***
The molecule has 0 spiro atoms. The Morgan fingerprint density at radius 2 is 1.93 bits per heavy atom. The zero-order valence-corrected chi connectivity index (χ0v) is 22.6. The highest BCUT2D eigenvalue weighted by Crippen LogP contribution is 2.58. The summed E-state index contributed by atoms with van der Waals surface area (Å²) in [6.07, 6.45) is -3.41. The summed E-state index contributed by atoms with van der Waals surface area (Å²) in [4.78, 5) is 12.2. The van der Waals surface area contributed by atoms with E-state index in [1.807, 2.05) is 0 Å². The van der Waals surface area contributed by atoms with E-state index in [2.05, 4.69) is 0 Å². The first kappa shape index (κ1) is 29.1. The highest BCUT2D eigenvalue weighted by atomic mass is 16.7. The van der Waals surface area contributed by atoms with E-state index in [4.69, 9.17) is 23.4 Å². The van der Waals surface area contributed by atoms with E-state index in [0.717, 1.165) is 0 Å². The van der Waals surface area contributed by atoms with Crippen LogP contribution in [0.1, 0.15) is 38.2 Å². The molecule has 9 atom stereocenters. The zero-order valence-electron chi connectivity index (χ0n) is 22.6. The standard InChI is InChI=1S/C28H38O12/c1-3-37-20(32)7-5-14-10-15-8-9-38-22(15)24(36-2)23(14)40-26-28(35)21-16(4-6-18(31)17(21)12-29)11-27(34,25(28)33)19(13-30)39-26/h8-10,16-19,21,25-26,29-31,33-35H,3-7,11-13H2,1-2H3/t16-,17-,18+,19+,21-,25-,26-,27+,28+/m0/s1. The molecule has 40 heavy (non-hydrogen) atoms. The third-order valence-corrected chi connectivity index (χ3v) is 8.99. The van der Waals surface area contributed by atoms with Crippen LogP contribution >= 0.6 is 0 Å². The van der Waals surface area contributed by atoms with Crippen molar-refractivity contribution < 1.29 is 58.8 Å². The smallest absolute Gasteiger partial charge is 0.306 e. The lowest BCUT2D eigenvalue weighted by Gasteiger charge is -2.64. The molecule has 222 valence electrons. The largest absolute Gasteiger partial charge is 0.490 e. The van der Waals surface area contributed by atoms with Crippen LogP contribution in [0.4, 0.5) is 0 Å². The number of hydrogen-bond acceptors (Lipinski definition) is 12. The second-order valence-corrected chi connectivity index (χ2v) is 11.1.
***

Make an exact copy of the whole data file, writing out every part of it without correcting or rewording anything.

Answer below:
The molecule has 0 spiro atoms. The Morgan fingerprint density at radius 2 is 1.93 bits per heavy atom. The zero-order valence-corrected chi connectivity index (χ0v) is 22.6. The highest BCUT2D eigenvalue weighted by Crippen LogP contribution is 2.58. The summed E-state index contributed by atoms with van der Waals surface area (Å²) in [6.07, 6.45) is -3.41. The summed E-state index contributed by atoms with van der Waals surface area (Å²) in [4.78, 5) is 12.2. The van der Waals surface area contributed by atoms with E-state index in [1.807, 2.05) is 0 Å². The van der Waals surface area contributed by atoms with E-state index in [2.05, 4.69) is 0 Å². The first kappa shape index (κ1) is 29.1. The highest BCUT2D eigenvalue weighted by atomic mass is 16.7. The van der Waals surface area contributed by atoms with E-state index in [4.69, 9.17) is 23.4 Å². The van der Waals surface area contributed by atoms with E-state index in [0.717, 1.165) is 0 Å². The van der Waals surface area contributed by atoms with Crippen LogP contribution in [0.1, 0.15) is 38.2 Å². The molecule has 9 atom stereocenters. The zero-order valence-electron chi connectivity index (χ0n) is 22.6. The standard InChI is InChI=1S/C28H38O12/c1-3-37-20(32)7-5-14-10-15-8-9-38-22(15)24(36-2)23(14)40-26-28(35)21-16(4-6-18(31)17(21)12-29)11-27(34,25(28)33)19(13-30)39-26/h8-10,16-19,21,25-26,29-31,33-35H,3-7,11-13H2,1-2H3/t16-,17-,18+,19+,21-,25-,26-,27+,28+/m0/s1. The molecule has 40 heavy (non-hydrogen) atoms. The third-order valence-corrected chi connectivity index (χ3v) is 8.99. The van der Waals surface area contributed by atoms with Crippen LogP contribution >= 0.6 is 0 Å². The van der Waals surface area contributed by atoms with Crippen molar-refractivity contribution < 1.29 is 58.8 Å². The smallest absolute Gasteiger partial charge is 0.306 e. The lowest BCUT2D eigenvalue weighted by Gasteiger charge is -2.64. The molecule has 222 valence electrons. The largest absolute Gasteiger partial charge is 0.490 e. The van der Waals surface area contributed by atoms with Crippen LogP contribution in [0.4, 0.5) is 0 Å². The number of hydrogen-bond acceptors (Lipinski definition) is 12. The second-order valence-corrected chi connectivity index (χ2v) is 11.1.